Southampton’s Gilded Age
At a time when, as the economist Paul Krugman has written, “it has become commonplace to say that we are living in a second Gilded Age,” the Southampton Historical Museum is presenting a lecture series that looks back to various manifestations in Southampton of the Gilded Age of the late-19th and early-20th centuries.
One expression of unbridled opulence was Wooldon Manor, a 58-room Tudor style mansion built for Dr. Peter Wyckoff on beachfront property overlooking Lake Agawam, and eventually demolished in 1941. Next Thursday afternoon, Gary Lawrance, an architect and co-author with Anne Surchin of “Houses of the Hamptons, 1880-1930,” will discuss the history of that property, including its transformation in the 1920s into a lavish pleasure palace by a Woolworth heiress who was later snubbed for being too rich and ostentatious.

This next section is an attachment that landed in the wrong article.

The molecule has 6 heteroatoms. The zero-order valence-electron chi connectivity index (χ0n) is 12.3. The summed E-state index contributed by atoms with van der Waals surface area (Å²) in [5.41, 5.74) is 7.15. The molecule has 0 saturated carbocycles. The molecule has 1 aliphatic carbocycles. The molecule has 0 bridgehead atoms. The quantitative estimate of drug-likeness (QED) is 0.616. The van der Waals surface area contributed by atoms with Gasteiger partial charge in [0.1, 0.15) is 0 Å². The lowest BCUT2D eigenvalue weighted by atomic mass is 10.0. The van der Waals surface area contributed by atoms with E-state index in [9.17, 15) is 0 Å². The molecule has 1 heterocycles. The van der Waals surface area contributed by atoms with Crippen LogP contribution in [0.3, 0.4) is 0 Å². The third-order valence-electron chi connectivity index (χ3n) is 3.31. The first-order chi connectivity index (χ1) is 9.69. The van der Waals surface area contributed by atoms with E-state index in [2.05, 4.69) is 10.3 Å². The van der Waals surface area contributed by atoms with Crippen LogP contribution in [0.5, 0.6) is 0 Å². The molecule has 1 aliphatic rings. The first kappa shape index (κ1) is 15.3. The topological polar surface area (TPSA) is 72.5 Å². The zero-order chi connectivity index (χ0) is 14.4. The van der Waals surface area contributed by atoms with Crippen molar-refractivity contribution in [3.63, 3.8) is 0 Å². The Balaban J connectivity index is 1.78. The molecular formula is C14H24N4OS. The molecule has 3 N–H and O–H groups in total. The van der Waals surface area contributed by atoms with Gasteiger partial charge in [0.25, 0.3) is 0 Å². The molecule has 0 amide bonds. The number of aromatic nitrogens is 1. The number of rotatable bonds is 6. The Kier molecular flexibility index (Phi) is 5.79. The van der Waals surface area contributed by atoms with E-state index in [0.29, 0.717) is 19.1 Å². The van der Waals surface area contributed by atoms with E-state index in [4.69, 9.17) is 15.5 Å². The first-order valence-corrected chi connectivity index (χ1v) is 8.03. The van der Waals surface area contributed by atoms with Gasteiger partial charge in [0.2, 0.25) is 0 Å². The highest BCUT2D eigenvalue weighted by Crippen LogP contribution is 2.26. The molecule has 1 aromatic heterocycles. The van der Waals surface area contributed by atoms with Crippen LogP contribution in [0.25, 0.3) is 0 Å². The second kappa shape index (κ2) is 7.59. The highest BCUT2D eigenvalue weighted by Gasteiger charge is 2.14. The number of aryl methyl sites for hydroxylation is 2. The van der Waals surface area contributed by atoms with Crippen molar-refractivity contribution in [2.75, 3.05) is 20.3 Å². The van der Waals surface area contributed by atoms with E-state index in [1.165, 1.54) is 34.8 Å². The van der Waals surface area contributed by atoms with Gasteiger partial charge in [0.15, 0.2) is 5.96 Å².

Elaborate antique rugs were a feature of the Gilded Age mansions, and Hans Boujaran, a collector and designer of rugs with a Southampton gallery, will talk about their history and design on a tour of the rugs in the Rogers Mansion on Aug. 9.
The series will shift to historical figures with a program devoted to William Merritt Chase and the Shinnecock Summer School of Art on Aug. 23. The lecture will be given by Anne Frances Moore, a former museum director and curator.
The sensational murder of the architect Stanford White will be the subject of a lecture by Mary Cummings, author of “Saving Sin City: William Travers Jerome, Stanford White, and the Original Crime of the Century,” on Aug. 30.
All talks will take place at 4 p.m. and be followed by receptions at 5. Tickets are $10, free for members. A series ticket can be had for $30.